Stop the escalating violence against children
What you need to know:
We need to sensitise the public on child protection and continue to strengthen community structures.
Immediate family members are the biggest threat to children and abuse them right in their own homes.
If you can improve the lives and futures of children, then you can transform the world for the better.
A society that cannot protect its children has no future, and rightly so, since children are the future.
I would like to shine a light on the recent increase in child abuse cases manifested in sexual abuse, child neglect, child battering and denial of physical and emotional needs, among other forms of assault.
In January, media attention focused on a 14-year-old Standard Seven girl who was gang-raped, doused with acid and killed in her home in Eastleigh, Nairobi. This brutal, tragic and shocking story was not an isolated event.
SHOCK AND OUTRAGE
A month ago, we heard of a heinous act on an 11-year-old who, despite being a child, was subjected to laborious work as a herdsboy and dipped in a sufuria full of boiling water by his neighbour for allegedly stealing maize flour in Marsabit.
The boy would be found unconscious in a shrub by his family two days later. His hands will have to be amputated.
Last week, in Makueni, a Standard Six pupil at Mikuyuni Primary School is reported to have died after he was allegedly beaten by a teacher.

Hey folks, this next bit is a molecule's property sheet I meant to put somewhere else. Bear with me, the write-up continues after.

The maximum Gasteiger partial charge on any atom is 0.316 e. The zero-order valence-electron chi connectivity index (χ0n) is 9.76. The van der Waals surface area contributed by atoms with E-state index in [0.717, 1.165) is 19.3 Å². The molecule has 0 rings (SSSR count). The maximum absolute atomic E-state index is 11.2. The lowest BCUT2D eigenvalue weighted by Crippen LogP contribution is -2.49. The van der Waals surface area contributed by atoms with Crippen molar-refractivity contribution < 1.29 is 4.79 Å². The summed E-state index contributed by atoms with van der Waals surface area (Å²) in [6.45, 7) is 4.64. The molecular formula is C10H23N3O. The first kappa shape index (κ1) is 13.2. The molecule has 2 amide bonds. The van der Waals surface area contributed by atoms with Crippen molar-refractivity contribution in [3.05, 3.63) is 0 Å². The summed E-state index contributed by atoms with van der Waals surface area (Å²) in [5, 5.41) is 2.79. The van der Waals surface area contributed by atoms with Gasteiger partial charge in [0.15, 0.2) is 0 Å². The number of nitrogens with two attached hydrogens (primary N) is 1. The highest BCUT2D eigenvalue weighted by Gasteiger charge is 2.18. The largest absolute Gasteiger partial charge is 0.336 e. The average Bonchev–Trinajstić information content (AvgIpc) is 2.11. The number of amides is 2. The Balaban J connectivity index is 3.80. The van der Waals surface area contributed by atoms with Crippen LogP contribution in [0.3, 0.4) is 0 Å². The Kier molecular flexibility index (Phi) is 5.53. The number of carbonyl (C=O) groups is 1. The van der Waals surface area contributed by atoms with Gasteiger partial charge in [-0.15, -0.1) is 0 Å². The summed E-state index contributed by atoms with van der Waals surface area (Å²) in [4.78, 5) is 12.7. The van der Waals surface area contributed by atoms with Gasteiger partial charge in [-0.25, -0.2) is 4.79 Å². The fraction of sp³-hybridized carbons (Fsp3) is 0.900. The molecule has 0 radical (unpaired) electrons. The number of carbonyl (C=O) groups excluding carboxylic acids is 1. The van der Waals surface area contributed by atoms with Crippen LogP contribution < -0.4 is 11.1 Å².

These cases are just the tip of the iceberg on violence against children. And they should provoke our deepest shock and outrage. We must not tolerate and consider crimes as normal.
A recent report by the Kenya National Bureau of Statistics indicated that the sluggish justice system is partly to blame for the high incidence of violence against children despite tough laws that have been enacted to protect children.
But it also revealed that immediate family members are the biggest threat to children and abuse them right in their own homes. What happens to our children when the protector turns predator; when statistics show that violence against, and abuse of, children is by people close to them? That children are being attacked in supposedly safe places. In school. At home.
And why are we not outraged?
This is the 30th year of the United Nations Convention on the Rights of the Child, which declares: “Mankind owes to the child the best it has to offer.” But while we have achieved a lot for the Kenyan child, we are still a long way from eliminating violence against children.
I have always believed that, if you can improve the lives and futures of children, then you can transform the world for the better. Today’s children will one day be making the decisions that shape the world: In their families, in their communities, in their workplaces, in government and across the international community.
We need to sensitise the public on child protection and continue to strengthen community structures such as Area Advisory Councils, Children’s Clubs and the School Board of Management — as these focal points play a key role in the identification and referral of children in need of protection services.
Violence against children should no longer be tolerated — and it can only be stopped by the collective efforts of ordinary citizens, policymakers, governments and international stakeholders.
Ms Mutua is the director, programme development and quality, at Save the Children.